Away and away

On the talk Geelong should’ve had a home final against the Tiges – forget that (well, except I’ll have more to say about it later), but how about a greater allocation of home and away games at Kardinia Park?

Despite misconceptions by many, there were only seven Simonds Stadium matches in 2017. On a good year we get eight.

How does that stack up against other clubs and are we comparing apples with apples?

Here’s a run-down of home games and their location this year, bearing in mind variables that some teams might have more games at the ‘G depending on their success. I included venues that were accessible by away team fans.

ES = Etihad Stadium etc.

Adelaide, Port, Perth & Freo: 12 at home venue (2 of which were against co-tenants)

Brisbane: 11 G, plus 1 at Gold Coast

Carlton: 6 ES, 10 MCG

Collingwood: 14 MCG, 3 ES

Essendon: 9 ES, 7 MCG

Geelong: 7 SS, 4 ES, 5 MCG

Gold coast: 11, plus 1 at Gabba

GWS: 8 SPO, 3 UNSW, plus 1 at SCG

Hawthorn: 11 MCG, 2 ES, 4 US

Melbourne: 12 MCG, 4 ES

North Melbourne: 13 ES, 3 BA, 1 MCG

Richmond: 11 MCG, 4 ES,

St Kilda: 14 ES, 2 MCG

Sydney: 11 SCG, plus 1 SPO

Western Bulldogs: 11 ES, 2 MCG, 1 in Ballarat

 

Richmond and Bulldogs also played 1 match at Geelong – as far as I know, neither were complete sell-outs. I didn’t attend either game, but there’s also, usually, available standing room in the Ablett Terrace – a little mentioned fact when talking about lack of space.

Geelong and the non-Victorian sides have a distinct home ground advantage, as do North and Hawthorn to some extent when playing in Tassie. Though, Melbourne clubs also have the advantage when hosting teams from interstate.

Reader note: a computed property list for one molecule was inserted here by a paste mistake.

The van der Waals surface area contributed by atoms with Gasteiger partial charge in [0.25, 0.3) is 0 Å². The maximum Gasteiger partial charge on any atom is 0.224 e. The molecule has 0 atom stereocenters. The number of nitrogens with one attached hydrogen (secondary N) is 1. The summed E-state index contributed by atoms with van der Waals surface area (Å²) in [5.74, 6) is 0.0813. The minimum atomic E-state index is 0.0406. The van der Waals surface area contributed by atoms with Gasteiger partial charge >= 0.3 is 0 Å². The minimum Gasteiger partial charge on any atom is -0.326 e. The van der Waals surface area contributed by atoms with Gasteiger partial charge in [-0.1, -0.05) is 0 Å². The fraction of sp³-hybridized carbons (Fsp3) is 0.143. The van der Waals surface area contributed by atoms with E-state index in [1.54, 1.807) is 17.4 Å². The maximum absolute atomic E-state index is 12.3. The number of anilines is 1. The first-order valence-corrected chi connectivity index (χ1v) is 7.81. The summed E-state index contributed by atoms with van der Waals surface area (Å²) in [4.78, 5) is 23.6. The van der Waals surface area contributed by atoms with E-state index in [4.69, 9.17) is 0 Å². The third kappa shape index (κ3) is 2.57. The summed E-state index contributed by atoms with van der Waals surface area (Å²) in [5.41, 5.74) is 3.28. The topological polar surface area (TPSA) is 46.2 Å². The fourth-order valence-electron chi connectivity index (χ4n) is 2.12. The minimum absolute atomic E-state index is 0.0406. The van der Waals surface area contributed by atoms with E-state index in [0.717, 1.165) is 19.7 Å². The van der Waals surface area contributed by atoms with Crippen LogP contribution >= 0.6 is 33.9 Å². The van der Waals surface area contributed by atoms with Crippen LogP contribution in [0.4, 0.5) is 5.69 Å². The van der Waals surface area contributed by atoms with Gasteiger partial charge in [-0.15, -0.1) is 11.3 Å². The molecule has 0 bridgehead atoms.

However, Geelong plays 4 home games where the venue is the home ground of the team they are playing.

There are anomalies, though, that mean support is not always one-sided. Geelong has Melbourne-based supporters to back up the travelling ones; Sydney and Brisbane have traditional fan bases in Victoria (7 and 6 Melbourne games respectively). Even the Perth and Adelaide clubs have sizeable expat populations in Melbourne.

Factoring in all that, the MCG (and to some extent Etihad) is the most neutral of all AFL venues, even though it favours some clubs more than others, and good reason why it’s probably the fairest place to stage the Grand Final, not to mention capacity factors and attendance by non-aligned supporters who often go for the underdog or just want to see a great game.

Leaving aside arguments why Melbourne clubs left their home grounds to reside at Etihad or the MCG (there are likely many), the fact they relocated has resulted in resentment from some of their fans (and probably, officials) that Geelong still has its own stadium. It also leads to contradictory arguments – Geelong is a distant Sleepy Hollow Hicksville, or another Melbourne club, depending on perspective taken or point being made – derided by some for not wanting to journey along the highway to Melbourne when those critics don’t want to make the trip to Geelong. Though, 80 k’s pales into insignificance when compare to those having to traverse the continent.

 

One thing in life is certain – we’re all hypocrites.

The fact is, however, Geelong has always been a separate entity, even if that distinctness has become blurred along with the expansion to a national competition. I reckon 9 Geelong games at Simonds is a reasonable minimum, especially when considering ground developments and the possible economic benefits to the town.

As for that home final, I and many Geelong people were happy to play against the Tiges at the ‘G, though it should’ve been done in a way that favoured the highest placed team with scheduling and ticketing allocation. It wasn’t – Friday night game, a ticketing process open to error and abuse (apparently some Richmond fans were purchasing tickets pretending to be Geelong fans, and spreading the word via twitter – not their fault, I hasten to add – that lies with the AFL and Ticketek), and even having to wear our away dacks. I doubt addressing any of that would have affected the result – Tiges were too good – but it could’ve improved matters of fairness.